In The Know: Doerflinger says Oklahoma must broaden its tax base, What to watch in potential school funding lawsuit

In The KnowIn The Know is your daily briefing on Oklahoma policy-related news. Inclusion of a story does not necessarily mean endorsement by the Oklahoma Policy Institute. Click here to subscribe to In The Know and see past editions.

Today In The News

Doerflinger says Oklahoma must broaden its tax base: Oklahoma has shown signs recently that it has turned the corner after a sharp economic downturn, but State Secretary of Finance Preston Doerflinger warns that the underlying problems remain. “There’s so many good things occurring in this economy,” he told KRMG Wednesday, “but as far as the general revenue fund goes, which is what we use to fund state government, we’re not seeing the types of collections come into that that we need to as rapidly to really, really turn this thing – from a state funding standpoint – around.” [KRMG] The Save our State Coalition proposed new revenues as part of their Better Budget Blueprint [Save Our State]

What to Watch in Potential School Funding Lawsuit: A school funding lawsuit, like the one being considered by the Oklahoma City Public Schools board, threatens to force the state Legislature to find more money for schools — a maneuver attempted in nearly every state with varying degrees of success. The district announced Thursday its board plans to pursue legal action against the Legislature, and specifically House Speaker Charles McCall, R-Atoka, and Senate Pro Tempore Mike Schulz, R-Altus, due to unfunded legislative mandates, especially items like textbooks. [Oklahoma Watch] Oklahoma already led the nation in cuts to K-12 education. Now we lead in cuts to higher ed too. [OK Policy]

Parole board vacancies concern defense attorneys: The Oklahoma Pardon and Parole Board is short two members, and some criminal defense attorneys said that could create a burden for defendants and prisoners. The board can’t meet unless three members are present. This has prevented hearings only one month in the past year, when officials had to cancel the April docket and postpone each of those hearings until May. Defense attorneys are less concerned about the possibility that hearings could become more difficult to schedule. They said that having only three members on the board could make it more difficult to get the requisite positive votes. [Journal Record]

Oklahoma’s money — but not food — left on the table: Hundreds of thousands of Oklahoma youth from poverty-stricken families receive free or reduced-price school lunches, but those meals abruptly end for all but a few over the summer. There’s a reason. For years, state officials have essentially turned down millions of dollars in free, federal aid designed to ensure Oklahoma serve nutritious breakfast and lunch to children through the U.S. Department of Agriculture’s Summer Food Service Program. [CNHI] Some schools use food trucks to fight food insecurity during summer months [OK Policy]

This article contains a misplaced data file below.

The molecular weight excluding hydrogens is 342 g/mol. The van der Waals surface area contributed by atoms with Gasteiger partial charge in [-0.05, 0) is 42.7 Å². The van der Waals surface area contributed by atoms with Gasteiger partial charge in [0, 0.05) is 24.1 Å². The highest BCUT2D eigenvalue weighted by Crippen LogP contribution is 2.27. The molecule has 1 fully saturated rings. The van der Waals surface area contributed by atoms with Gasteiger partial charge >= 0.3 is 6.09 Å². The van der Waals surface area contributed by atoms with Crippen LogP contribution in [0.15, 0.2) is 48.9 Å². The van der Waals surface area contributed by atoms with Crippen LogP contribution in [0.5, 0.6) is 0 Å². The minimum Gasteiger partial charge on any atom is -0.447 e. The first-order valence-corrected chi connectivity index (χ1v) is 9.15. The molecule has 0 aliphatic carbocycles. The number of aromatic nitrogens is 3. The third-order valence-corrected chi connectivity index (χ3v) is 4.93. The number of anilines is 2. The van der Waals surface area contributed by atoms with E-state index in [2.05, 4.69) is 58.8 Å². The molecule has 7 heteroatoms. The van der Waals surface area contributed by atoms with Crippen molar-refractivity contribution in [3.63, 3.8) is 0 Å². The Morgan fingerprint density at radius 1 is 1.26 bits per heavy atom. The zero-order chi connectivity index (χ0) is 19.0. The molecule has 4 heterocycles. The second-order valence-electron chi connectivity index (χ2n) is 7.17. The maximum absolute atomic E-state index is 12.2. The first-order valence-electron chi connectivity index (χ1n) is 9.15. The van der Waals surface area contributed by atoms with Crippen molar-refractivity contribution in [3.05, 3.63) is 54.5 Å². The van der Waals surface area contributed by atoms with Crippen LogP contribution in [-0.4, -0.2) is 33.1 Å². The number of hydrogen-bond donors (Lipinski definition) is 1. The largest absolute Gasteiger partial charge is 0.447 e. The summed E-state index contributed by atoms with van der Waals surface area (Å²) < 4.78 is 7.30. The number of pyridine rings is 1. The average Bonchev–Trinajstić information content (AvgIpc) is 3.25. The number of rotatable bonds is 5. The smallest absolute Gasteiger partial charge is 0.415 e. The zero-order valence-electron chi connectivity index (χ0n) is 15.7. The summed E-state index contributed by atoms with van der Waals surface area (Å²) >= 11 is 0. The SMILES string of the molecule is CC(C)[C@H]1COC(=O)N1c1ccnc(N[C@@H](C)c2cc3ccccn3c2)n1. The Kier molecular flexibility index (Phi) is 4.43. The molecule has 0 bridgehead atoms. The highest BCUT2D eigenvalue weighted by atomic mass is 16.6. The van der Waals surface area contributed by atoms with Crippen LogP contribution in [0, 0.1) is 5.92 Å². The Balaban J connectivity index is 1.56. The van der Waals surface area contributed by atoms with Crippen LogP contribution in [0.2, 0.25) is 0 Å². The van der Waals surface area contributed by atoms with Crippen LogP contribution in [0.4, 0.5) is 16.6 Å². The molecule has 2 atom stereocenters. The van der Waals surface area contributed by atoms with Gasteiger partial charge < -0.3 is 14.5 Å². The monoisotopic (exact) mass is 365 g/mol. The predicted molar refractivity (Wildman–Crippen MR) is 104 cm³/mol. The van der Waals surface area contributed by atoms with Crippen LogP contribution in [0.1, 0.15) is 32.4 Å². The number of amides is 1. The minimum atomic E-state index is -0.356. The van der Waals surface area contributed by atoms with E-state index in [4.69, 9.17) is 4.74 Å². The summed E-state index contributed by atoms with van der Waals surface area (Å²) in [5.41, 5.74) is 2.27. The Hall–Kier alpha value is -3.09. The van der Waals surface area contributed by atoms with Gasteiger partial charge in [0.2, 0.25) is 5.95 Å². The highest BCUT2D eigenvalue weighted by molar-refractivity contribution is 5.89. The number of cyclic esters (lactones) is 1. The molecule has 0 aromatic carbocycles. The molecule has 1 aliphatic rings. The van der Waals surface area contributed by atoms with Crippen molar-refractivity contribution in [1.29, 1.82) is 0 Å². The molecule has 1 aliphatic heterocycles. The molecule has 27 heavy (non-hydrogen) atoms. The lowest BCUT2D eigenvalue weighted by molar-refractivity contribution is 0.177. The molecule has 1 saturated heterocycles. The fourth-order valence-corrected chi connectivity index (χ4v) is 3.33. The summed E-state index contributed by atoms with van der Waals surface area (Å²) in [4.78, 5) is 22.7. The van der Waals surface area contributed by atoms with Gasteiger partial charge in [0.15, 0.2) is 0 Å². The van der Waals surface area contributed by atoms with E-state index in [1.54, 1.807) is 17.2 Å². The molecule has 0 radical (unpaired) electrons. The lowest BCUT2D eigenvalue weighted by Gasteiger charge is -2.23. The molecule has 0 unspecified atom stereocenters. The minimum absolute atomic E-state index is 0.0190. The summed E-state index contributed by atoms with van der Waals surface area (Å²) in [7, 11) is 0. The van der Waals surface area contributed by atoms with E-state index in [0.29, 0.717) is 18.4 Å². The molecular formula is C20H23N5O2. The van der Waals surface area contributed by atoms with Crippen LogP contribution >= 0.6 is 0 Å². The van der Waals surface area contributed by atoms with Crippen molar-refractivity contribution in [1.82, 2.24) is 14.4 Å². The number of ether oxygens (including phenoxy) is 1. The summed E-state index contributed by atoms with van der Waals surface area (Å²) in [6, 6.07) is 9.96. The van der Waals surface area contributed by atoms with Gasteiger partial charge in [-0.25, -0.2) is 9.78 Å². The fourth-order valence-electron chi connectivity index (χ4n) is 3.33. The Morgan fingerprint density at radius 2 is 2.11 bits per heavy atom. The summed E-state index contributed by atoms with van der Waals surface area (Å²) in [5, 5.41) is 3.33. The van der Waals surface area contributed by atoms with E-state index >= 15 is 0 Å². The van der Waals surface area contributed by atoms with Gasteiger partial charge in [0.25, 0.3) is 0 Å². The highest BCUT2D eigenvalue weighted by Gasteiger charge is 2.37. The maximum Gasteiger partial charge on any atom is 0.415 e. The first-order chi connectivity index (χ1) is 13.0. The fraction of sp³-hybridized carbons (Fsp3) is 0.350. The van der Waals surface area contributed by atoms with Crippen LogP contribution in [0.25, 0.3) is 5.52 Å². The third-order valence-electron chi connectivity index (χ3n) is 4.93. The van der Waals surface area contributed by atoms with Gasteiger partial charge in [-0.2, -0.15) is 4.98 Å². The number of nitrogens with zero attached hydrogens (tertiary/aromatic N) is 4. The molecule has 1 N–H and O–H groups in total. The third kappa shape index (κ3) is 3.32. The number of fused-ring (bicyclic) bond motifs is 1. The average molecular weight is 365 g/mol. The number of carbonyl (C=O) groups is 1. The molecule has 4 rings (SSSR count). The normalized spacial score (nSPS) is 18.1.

Rep. Mickey Dollens sees an opportunity to reform career and technical education: Months after the 2017 legislative session ended, Dollens began pitching his plan to create career pathways focused on delivering skilled workers to an ever-changing labor market. Dollens believes by rebooting the state’s technical education and growing apprenticeships programs, Oklahoma would build a well-educated, high-quality workforce to fuel innovation, investment and economic diversification as well as social and occupational mobility. [OK Gazette]

Poverty is too expensive! We can’t afford it!: Shortly after being elected to the Legislature in 2004, I heard the governor from a southern state remark: “Sick children can’t learn; sick parents can’t earn, and poverty is too expensive!” This phrase has echoed in my heart and grown louder over time while working with agencies that help Oklahoma families face disease, disabilities, unemployment, natural disasters, incarceration of a loved one and much more. [Jeannie McDaniel/Tulsa World] Why poverty in Oklahoma is being compared to a Third World nation [OK Policy]

Proposed PSO wind farm line is a win for everyone: Public Service Co. of Oklahoma plans to build a transmission line from a Panhandle wind farm to the Tulsa area hit a bump when Oklahoma Attorney General Mike Hunter filed a motion with the Corporation Commission to dismiss PSO’s preapproval case. The $4.5 billion line would bring a huge hunk of clean, cheap electricity to local PSO customers who need it. [Editorial Writers/Tulsa World]

TPS officials hope participation in national study attracts more children to public pre-k: Hundreds of TPS preschool teachers met with researchers from OU-Tulsa, Georgetown University, and Harvard on Thursday to learn more about a research project focusing on their students. The study called SEED or “School Experiences and Early Development” will follow approximately 900 preschoolers until third grade. It will involve children in Educare, Cap-Tulsa, and community child care programs. [KTUL]